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Finding and hiring the best ERP talent can be a difficult task.  Their rare skills can be difficult to find and expensive to hire. But before taking on this challenge, it is important to understand the ERP job market.

The fact that job requirements in ERP are so specific is the start of the problem. They are so specific that can be impossible to find a candidate that perfectly fits the need.  For instance, an employer could be seeking an SAP ERP Financials application specialist with experience implementing the software in the auto manufacturing industry, as well as migrating from the SAP Business One product—oh, and this person needs to be on site in Houston for the next 6 months.

The shortage of application-specific ERP talent is not surprising. Specific product familiarity and industry experience are so important, and experience of this nature is not acquired overnight. Some of the best ERP consultants begin their careers as in-house employees assigned to work along with contractors on a new ERP implementation.  After obtaining product knowledge and experience, they branch off into new careers in the world of consultancy. Clearly, the career path for an ERP professional is oftentimes a long road before he or she can truly be labeled an “expert,” and one can see how this impacts the depth of the talent pool.

Finding ERP talent
Finding and hiring ERP talent can be a daunting task.

Of course, vendors are always working to expand knowledge of their products and nearly always offer training and certification programs. In some cases, even third-party training options are available., for instance, is an intro-level training program targeting college students to help push more JD Edwards EnterpriseOne talent into the “pipeline.”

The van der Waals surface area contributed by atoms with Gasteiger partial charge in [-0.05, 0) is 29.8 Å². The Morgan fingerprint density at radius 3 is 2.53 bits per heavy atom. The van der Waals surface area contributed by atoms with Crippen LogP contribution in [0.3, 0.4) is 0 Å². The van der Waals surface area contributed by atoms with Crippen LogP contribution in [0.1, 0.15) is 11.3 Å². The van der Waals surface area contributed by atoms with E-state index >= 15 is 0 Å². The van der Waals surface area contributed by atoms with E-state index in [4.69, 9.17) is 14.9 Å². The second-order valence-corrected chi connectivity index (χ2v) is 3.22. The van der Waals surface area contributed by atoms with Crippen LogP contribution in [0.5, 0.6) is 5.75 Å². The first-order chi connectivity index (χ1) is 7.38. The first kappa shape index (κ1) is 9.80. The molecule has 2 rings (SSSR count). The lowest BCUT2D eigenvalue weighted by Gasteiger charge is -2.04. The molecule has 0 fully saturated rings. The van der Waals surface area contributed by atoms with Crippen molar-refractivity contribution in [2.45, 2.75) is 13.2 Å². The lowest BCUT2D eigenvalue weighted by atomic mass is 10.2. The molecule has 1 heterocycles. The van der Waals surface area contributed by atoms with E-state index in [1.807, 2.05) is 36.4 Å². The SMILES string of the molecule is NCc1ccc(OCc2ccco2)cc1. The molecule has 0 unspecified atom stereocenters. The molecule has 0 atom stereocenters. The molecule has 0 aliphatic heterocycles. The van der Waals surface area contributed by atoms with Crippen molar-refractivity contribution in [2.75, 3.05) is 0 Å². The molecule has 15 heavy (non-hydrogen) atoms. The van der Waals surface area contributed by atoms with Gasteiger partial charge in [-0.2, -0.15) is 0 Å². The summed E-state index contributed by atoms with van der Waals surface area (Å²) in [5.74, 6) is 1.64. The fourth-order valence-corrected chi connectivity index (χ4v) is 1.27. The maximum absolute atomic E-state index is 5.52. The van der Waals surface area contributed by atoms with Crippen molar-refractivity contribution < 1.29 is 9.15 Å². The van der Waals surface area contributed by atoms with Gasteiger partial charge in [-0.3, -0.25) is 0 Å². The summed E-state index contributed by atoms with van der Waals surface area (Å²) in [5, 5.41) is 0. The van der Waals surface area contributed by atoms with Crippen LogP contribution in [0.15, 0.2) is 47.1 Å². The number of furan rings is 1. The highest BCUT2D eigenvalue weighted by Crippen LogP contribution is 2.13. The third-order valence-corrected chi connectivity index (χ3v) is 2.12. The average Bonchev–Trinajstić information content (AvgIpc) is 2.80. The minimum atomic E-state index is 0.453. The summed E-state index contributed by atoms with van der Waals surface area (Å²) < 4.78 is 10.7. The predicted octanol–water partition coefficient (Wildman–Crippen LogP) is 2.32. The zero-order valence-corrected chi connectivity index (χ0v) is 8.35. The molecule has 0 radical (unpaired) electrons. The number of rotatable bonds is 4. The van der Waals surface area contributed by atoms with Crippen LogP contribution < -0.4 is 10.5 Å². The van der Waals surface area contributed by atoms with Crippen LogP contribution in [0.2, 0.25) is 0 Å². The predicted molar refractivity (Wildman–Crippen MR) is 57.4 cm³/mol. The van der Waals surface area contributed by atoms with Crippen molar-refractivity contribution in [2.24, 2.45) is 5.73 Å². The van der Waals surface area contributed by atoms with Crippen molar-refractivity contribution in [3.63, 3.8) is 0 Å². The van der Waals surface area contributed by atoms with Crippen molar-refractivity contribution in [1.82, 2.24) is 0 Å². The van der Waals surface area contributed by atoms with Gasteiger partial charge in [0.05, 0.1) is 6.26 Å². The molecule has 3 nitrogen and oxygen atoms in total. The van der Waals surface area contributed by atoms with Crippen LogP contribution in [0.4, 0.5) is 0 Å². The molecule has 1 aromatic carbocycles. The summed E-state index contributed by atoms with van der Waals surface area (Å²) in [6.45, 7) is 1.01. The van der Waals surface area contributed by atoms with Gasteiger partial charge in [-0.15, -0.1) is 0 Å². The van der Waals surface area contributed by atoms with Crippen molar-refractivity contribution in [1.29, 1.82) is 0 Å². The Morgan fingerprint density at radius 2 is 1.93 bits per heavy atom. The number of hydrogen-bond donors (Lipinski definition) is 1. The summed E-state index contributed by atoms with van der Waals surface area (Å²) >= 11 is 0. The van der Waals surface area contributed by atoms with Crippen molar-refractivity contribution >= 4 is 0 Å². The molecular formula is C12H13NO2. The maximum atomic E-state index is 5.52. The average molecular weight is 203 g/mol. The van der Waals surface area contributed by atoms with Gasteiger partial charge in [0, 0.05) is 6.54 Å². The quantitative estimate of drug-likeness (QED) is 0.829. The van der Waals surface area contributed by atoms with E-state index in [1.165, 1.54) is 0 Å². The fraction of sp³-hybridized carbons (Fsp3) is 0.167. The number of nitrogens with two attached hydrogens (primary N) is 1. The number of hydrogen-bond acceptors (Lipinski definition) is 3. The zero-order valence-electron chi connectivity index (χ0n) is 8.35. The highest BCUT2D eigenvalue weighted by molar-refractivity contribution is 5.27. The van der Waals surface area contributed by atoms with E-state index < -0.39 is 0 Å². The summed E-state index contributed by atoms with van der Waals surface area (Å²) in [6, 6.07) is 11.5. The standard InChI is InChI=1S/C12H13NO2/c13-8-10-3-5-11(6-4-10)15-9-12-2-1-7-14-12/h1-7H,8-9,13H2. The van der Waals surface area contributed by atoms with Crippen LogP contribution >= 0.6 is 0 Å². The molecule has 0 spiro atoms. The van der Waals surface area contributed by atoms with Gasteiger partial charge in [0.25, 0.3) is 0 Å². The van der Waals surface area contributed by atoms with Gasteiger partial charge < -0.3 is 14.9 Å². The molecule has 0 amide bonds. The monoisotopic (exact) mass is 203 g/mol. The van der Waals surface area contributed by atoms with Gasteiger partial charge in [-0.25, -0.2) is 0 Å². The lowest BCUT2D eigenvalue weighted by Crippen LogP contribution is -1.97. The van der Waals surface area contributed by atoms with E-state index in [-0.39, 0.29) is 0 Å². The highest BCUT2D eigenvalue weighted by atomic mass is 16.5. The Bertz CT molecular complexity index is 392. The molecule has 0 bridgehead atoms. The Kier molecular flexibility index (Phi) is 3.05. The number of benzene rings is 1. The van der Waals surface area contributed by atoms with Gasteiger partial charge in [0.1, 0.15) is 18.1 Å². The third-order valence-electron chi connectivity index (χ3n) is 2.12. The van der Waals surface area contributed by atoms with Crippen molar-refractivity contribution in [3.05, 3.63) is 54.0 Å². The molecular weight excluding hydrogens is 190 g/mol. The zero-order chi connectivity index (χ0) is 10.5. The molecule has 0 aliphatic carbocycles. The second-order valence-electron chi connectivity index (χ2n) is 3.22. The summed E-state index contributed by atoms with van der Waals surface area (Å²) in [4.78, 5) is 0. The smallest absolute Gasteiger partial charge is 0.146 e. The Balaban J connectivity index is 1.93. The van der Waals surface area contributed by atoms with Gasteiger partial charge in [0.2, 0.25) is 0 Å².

It is also interesting to explore how the advance of Software as a Service (SaaS) is impacting this talent pool.  Many experts say that ERP SaaS is on the rise. With this highly-publicized trend of companies switching from On Premise ERP to SaaS ERP solutions, one might assume that ERP experts are suddenly finding themselves in a crowded job market.  Indeed, as companies push this advanced technology out into the cloud, SaaS customers have a reduced need for in-house application experts and developers.  However, there continues to be high unemployment rate among these IT professionals. Why?

SaaS customers may not need ERP expertise in-house, but now their vendors require more of this talent than ever before.  Back in 2008, C.G. Lynch of referenced this projected trend. It is also important to note that despite the reported trends, there remains a large portion of companies still unwilling to part with their existing control over their own data. As a result, there remains a high demand for ERP experts to maintain in-house ERP systems, particularly among manufacturers.

So then, how are employers finding this niche talent in such a competitive space?

Most job boards are not exactly hotbeds for ERP talent because that talent is already employed. As a response, companies turn to professional recruiters who use their vast networks to approach passive job seekers.  Employers can also find talent directly for themselves by searching sites that cater to passive job seekers., for example, has a wealth of ERP profiles that are easily searchable.

High demand and low supply of expertise in ERP can make the talent sourcing process tricky. But history shows that all markets fluctuate. As IT offshoring continues to expand, for instance, the global IT job market will become more competitive.  This includes enterprise software expertise. Additionally, vendor training will likely continue to expand with online courses, making product exposure more readily available.  And, if nothing else, high salaries, as noted by CNN Money, will likely drive more job seekers into the industry.